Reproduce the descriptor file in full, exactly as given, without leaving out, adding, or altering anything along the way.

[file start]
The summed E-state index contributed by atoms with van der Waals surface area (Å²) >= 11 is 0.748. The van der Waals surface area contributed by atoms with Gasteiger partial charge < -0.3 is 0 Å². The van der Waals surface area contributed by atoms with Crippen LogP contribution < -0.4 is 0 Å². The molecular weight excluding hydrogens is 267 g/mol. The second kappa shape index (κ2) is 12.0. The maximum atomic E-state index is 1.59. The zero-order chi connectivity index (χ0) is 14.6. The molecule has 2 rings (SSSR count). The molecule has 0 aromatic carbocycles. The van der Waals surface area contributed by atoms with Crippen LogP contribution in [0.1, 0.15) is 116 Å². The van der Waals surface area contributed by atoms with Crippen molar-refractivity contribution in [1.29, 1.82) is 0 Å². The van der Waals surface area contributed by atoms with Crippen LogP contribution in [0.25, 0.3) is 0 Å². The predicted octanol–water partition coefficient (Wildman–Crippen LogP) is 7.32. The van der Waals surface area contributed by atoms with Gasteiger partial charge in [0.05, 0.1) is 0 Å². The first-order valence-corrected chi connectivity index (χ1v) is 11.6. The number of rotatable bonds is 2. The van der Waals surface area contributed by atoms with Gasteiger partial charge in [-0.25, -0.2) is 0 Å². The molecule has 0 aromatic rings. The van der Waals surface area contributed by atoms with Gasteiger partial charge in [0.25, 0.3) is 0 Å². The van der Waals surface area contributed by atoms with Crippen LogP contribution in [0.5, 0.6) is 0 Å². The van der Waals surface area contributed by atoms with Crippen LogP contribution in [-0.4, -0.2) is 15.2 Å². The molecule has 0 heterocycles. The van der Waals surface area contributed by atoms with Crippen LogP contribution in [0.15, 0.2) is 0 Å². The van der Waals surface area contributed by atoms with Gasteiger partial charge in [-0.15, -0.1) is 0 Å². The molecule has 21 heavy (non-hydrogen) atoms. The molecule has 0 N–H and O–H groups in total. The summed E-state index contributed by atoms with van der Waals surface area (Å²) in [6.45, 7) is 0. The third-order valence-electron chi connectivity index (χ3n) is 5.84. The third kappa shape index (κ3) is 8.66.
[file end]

The summed E-state index contributed by atoms with van der Waals surface area (Å²) >= 11 is 0.748. The van der Waals surface area contributed by atoms with Gasteiger partial charge < -0.3 is 0 Å². The van der Waals surface area contributed by atoms with Crippen LogP contribution < -0.4 is 0 Å². The molecular weight excluding hydrogens is 267 g/mol. The second kappa shape index (κ2) is 12.0. The maximum atomic E-state index is 1.59. The zero-order chi connectivity index (χ0) is 14.6. The molecule has 2 rings (SSSR count). The molecule has 0 aromatic carbocycles. The van der Waals surface area contributed by atoms with Crippen LogP contribution in [0.1, 0.15) is 116 Å². The van der Waals surface area contributed by atoms with Crippen molar-refractivity contribution in [1.29, 1.82) is 0 Å². The van der Waals surface area contributed by atoms with Crippen LogP contribution in [0.25, 0.3) is 0 Å². The predicted octanol–water partition coefficient (Wildman–Crippen LogP) is 7.32. The van der Waals surface area contributed by atoms with Gasteiger partial charge in [0.05, 0.1) is 0 Å². The first-order valence-corrected chi connectivity index (χ1v) is 11.6. The number of rotatable bonds is 2. The van der Waals surface area contributed by atoms with Gasteiger partial charge in [-0.25, -0.2) is 0 Å². The molecule has 0 aromatic rings. The van der Waals surface area contributed by atoms with Gasteiger partial charge in [0.25, 0.3) is 0 Å². The van der Waals surface area contributed by atoms with Crippen LogP contribution in [0.5, 0.6) is 0 Å². The van der Waals surface area contributed by atoms with Crippen LogP contribution in [-0.4, -0.2) is 15.2 Å². The molecule has 0 heterocycles. The van der Waals surface area contributed by atoms with Crippen LogP contribution in [0.15, 0.2) is 0 Å². The van der Waals surface area contributed by atoms with Gasteiger partial charge in [-0.15, -0.1) is 0 Å². The molecule has 21 heavy (non-hydrogen) atoms. The molecule has 0 N–H and O–H groups in total. The summed E-state index contributed by atoms with van der Waals surface area (Å²) in [6.45, 7) is 0. The third-order valence-electron chi connectivity index (χ3n) is 5.84. The third kappa shape index (κ3) is 8.66.